The government’s new three-tier system of coronavirus restrictions should be scrapped in favour of a short, sharp national lockdown, scientists have warned, saying that the current rules are likely to make “little difference” to spiralling Covid-19 infections.
From Saturday, 26.7m people in England will be under tier 2 lockdown restrictions, while 1.5m in Lancashire are set to join the Liverpool in the strictest tier 3 coronavirus rules from midnight.
But on Friday, Independent Sage – a panel of leading scientists led by a former government chief scientific officer – warned that the current restrictions are not enough to deal with rising coronavirus cases, hospitalisations and deaths.
“Most of the country has been living in tier 1 and tier 2 since mid-September and cases are still going up a lot,” Professor Christina Pagel told a public briefing on Friday.
“So it’s not clear why that would change now, just because they have got a different name.”
Independent Sage has published its own six-week emergency plan for curbing the spread of Covid-19 in England – including a two- to three-week national lockdown, which would see restrictions that were in place in May reimposed.
“We do not believe the current tiered system is sufficient to reverse the growth of the pandemic,” the plan reads.
The group’s suggested circuit breaker lockdown would mean a ban on household mixing, the closure of non-essential shops and a move to online teaching for university students. Schools would also be closed to coincide with the half-term break.
“The reason we think that it has to be national [circuit breaker] is that all bits of the country are rising and they are rising fast,” Pagel said. “If you don’t do anything, they are just going to keep rising.”
In the seven days to Friday, 113,598 new cases of Covid-19 were reported in the UK – up 5,063 cases, or 4.7%, on the previous week.
There has also been an 82.5% increase in coronavirus deaths in the past week, up 339 to 750.
Pagel, a UCL professor, said it was vital that the lockdown must be imposed on a national level.
“If you did regional circuit breakers, it just means that the south has to do it in three weeks’ time and at the cost of many more people getting sick,” she explained.
“So we do it now together, as a country, to rebuild the system and allow us to come out of it.”
The effectiveness of the government’s three-tier system was also questioned by Dr Zubaida Haque, the former interim director of race equality think tank the Runnymede Trust.
“The whole reason the traffic light system came in was because the previous system of restrictions was so confusing and inconsistent,” the Independent Sage member said.
“What we have now is the government negotiating with local areas on an area-by-area basis where you have disparities. Where for instance Lancashire can have their gyms open but Liverpool can’t. So once again, it’s getting very confusing with the restrictions.”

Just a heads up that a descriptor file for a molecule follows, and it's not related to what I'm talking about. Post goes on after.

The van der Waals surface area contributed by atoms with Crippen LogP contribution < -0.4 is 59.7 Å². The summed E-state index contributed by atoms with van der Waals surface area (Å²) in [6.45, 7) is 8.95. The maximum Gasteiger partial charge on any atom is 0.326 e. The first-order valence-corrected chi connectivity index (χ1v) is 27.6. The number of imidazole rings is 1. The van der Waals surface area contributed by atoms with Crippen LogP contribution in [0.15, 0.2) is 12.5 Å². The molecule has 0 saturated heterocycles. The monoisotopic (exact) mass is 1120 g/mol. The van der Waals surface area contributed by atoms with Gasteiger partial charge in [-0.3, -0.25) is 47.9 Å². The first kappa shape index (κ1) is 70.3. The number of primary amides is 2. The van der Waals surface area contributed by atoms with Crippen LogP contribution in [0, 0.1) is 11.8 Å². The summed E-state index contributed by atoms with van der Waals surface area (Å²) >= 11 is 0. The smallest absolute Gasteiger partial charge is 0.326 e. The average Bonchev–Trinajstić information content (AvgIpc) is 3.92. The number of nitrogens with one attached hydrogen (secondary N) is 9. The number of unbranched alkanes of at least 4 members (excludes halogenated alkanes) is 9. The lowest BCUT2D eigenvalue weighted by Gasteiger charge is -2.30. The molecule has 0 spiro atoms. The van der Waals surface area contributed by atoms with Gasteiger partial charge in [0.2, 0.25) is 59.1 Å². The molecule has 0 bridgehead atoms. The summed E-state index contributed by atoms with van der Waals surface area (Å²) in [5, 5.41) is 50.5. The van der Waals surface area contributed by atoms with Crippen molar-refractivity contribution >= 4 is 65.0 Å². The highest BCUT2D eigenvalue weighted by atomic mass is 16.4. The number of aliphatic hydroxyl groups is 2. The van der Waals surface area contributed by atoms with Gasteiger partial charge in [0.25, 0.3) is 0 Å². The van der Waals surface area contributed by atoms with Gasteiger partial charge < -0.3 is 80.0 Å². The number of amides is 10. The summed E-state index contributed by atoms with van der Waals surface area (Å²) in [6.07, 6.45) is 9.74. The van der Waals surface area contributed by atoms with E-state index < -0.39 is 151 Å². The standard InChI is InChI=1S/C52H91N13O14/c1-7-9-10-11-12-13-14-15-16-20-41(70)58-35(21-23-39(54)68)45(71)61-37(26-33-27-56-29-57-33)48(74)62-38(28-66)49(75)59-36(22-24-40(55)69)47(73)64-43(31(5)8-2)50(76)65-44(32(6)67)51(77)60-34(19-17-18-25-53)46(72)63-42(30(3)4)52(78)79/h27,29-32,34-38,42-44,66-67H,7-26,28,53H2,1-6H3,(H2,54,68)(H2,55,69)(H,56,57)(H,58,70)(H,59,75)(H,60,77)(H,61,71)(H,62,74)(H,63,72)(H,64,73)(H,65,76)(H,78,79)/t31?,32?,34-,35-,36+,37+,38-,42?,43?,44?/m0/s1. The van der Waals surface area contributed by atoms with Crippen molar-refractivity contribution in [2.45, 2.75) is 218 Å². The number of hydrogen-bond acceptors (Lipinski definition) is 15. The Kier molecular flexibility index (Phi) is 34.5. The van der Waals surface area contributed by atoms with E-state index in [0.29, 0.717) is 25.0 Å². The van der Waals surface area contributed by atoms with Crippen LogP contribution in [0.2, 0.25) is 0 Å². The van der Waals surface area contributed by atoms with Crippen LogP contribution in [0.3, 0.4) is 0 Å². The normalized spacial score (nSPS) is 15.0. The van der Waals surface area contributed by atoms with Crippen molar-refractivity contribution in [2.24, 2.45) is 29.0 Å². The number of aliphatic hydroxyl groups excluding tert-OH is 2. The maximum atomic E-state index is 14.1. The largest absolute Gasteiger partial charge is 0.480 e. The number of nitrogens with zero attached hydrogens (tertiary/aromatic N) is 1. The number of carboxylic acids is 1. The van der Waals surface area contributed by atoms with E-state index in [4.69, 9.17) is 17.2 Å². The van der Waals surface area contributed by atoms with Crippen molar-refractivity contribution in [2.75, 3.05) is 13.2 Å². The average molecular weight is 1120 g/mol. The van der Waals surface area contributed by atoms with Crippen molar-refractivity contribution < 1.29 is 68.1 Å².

Haque added: “Clarity is really important here and it’s really important that we’re all in this together, given that cases are high across the country.”
Data published by the government on Friday revealed that the pandemic is growing in all areas of England, with the national reproduction (R) rate of the virus between 1.3 and 1.5.
However, while it is areas of the north-west that are currently under the strictest lockdown restrictions, it is the south-west where the virus is spreading most rapidly.
According to the figures, the R-rate in the south-west is between 1.3 and 1.6, meaning that every 10 people with Covid-19 will go on to infect between 13 and 16 people.
Meanwhile, the number of new infections in the south-west is growing between 6% and 10% every day.
But it’s not just the Independent Sage members who have called the effectiveness of the government’s alert level system into question.
Professor Hynek Pikhart, an expert in epidemiology and medical statistics at UCL, warned that evidence from the UK – and internationally – suggested tier 2 restrictions “do not work and do not slow down infection progression”.
He told HuffPost UK: “I am even quite pessimistic personally about the effect of tier 3 restrictions, and am worried we may need even stricter restrictions. It seems to me the restrictions for the whole UK may be necessary.”
At a Downing Street press conference on Friday, the prime minister defended the government’s three-tier system, saying he would resist another national lockdown “if at all possible”.
“Some have argued that we should introduce a national lockdown instead of targeted local action and I disagree,” Johnson said.
“Closing businesses in Cornwall where transmission is low will not cut transmission in Manchester.
“So, while I can’t rule anything out, if at all possible, I want to avoid another national lockdown with the damaging health, economic and social effects it would have.”
A government spokesperson said: “The prime minster has made his views clear on a national lockdown and reiterated that our three-tiered approach is the right way forward, based on the different levels of prevalence of the virus across the UK.”
They continued: “NHS Test and Trace is breaking chains of transmission thanks to local and national teams working closely together and since it launched over 900,000 people who may otherwise have unknowingly spread coronavirus have been contacted and told to isolate.
“We are reaching the majority of people testing positive and their contacts and are providing tests at an unprecedented scale, with capacity expanding further to 500,000 tests a day by the end of October.”